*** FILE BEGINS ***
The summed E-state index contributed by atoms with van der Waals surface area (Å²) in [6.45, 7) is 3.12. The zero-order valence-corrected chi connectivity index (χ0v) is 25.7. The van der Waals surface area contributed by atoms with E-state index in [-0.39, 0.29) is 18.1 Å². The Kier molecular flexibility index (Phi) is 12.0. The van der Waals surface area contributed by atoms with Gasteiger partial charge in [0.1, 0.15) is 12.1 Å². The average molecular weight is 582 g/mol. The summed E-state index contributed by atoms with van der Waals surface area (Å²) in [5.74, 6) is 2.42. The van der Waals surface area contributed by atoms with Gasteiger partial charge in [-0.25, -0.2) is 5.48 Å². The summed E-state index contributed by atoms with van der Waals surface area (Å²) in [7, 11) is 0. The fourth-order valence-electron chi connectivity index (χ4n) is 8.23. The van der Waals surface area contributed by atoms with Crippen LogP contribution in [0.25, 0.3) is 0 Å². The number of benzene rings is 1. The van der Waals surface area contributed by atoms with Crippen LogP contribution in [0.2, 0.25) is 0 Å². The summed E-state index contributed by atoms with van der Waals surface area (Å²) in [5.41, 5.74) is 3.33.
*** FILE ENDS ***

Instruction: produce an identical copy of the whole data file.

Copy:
The summed E-state index contributed by atoms with van der Waals surface area (Å²) in [6.45, 7) is 3.12. The zero-order valence-corrected chi connectivity index (χ0v) is 25.7. The van der Waals surface area contributed by atoms with E-state index in [-0.39, 0.29) is 18.1 Å². The Kier molecular flexibility index (Phi) is 12.0. The van der Waals surface area contributed by atoms with Gasteiger partial charge in [0.1, 0.15) is 12.1 Å². The average molecular weight is 582 g/mol. The summed E-state index contributed by atoms with van der Waals surface area (Å²) in [5.74, 6) is 2.42. The van der Waals surface area contributed by atoms with Gasteiger partial charge in [-0.25, -0.2) is 5.48 Å². The summed E-state index contributed by atoms with van der Waals surface area (Å²) in [7, 11) is 0. The fourth-order valence-electron chi connectivity index (χ4n) is 8.23. The van der Waals surface area contributed by atoms with Crippen LogP contribution in [0.25, 0.3) is 0 Å². The number of benzene rings is 1. The van der Waals surface area contributed by atoms with Crippen LogP contribution in [0.2, 0.25) is 0 Å². The summed E-state index contributed by atoms with van der Waals surface area (Å²) in [5.41, 5.74) is 3.33.